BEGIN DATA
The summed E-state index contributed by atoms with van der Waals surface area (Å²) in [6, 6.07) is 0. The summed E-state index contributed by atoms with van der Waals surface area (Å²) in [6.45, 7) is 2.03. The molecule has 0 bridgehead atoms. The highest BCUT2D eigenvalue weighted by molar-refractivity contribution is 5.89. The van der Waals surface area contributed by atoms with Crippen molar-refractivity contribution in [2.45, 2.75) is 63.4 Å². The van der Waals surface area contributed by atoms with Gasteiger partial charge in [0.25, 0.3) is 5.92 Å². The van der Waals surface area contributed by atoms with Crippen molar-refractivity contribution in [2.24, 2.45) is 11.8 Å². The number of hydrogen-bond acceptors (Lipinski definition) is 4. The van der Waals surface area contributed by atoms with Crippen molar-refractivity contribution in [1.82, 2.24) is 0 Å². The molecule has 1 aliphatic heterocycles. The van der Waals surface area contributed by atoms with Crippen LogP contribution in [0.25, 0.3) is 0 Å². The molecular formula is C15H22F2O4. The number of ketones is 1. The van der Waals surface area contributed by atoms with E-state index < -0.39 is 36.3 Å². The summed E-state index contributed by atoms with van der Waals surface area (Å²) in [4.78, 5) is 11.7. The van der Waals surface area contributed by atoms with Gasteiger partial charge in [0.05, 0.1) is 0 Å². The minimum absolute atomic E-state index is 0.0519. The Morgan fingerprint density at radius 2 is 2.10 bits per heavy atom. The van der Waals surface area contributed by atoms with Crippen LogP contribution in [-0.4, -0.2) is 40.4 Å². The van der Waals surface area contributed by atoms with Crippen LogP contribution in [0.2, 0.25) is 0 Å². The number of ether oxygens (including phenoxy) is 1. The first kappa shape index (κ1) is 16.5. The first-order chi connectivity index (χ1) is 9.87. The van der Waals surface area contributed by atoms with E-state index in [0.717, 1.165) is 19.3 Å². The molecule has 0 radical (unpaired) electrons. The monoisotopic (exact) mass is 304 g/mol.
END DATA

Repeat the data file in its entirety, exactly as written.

The summed E-state index contributed by atoms with van der Waals surface area (Å²) in [6, 6.07) is 0. The summed E-state index contributed by atoms with van der Waals surface area (Å²) in [6.45, 7) is 2.03. The molecule has 0 bridgehead atoms. The highest BCUT2D eigenvalue weighted by molar-refractivity contribution is 5.89. The van der Waals surface area contributed by atoms with Crippen molar-refractivity contribution in [2.45, 2.75) is 63.4 Å². The van der Waals surface area contributed by atoms with Gasteiger partial charge in [0.25, 0.3) is 5.92 Å². The van der Waals surface area contributed by atoms with Crippen molar-refractivity contribution in [2.24, 2.45) is 11.8 Å². The number of hydrogen-bond acceptors (Lipinski definition) is 4. The van der Waals surface area contributed by atoms with Crippen molar-refractivity contribution in [1.82, 2.24) is 0 Å². The molecule has 1 aliphatic heterocycles. The van der Waals surface area contributed by atoms with Crippen LogP contribution in [0.25, 0.3) is 0 Å². The molecular formula is C15H22F2O4. The number of ketones is 1. The van der Waals surface area contributed by atoms with E-state index < -0.39 is 36.3 Å². The summed E-state index contributed by atoms with van der Waals surface area (Å²) in [4.78, 5) is 11.7. The van der Waals surface area contributed by atoms with Gasteiger partial charge in [0.05, 0.1) is 0 Å². The minimum absolute atomic E-state index is 0.0519. The Morgan fingerprint density at radius 2 is 2.10 bits per heavy atom. The van der Waals surface area contributed by atoms with Crippen LogP contribution in [-0.4, -0.2) is 40.4 Å². The van der Waals surface area contributed by atoms with Crippen LogP contribution in [0.2, 0.25) is 0 Å². The number of ether oxygens (including phenoxy) is 1. The first kappa shape index (κ1) is 16.5. The first-order chi connectivity index (χ1) is 9.87. The van der Waals surface area contributed by atoms with E-state index in [0.717, 1.165) is 19.3 Å². The molecule has 0 radical (unpaired) electrons. The monoisotopic (exact) mass is 304 g/mol.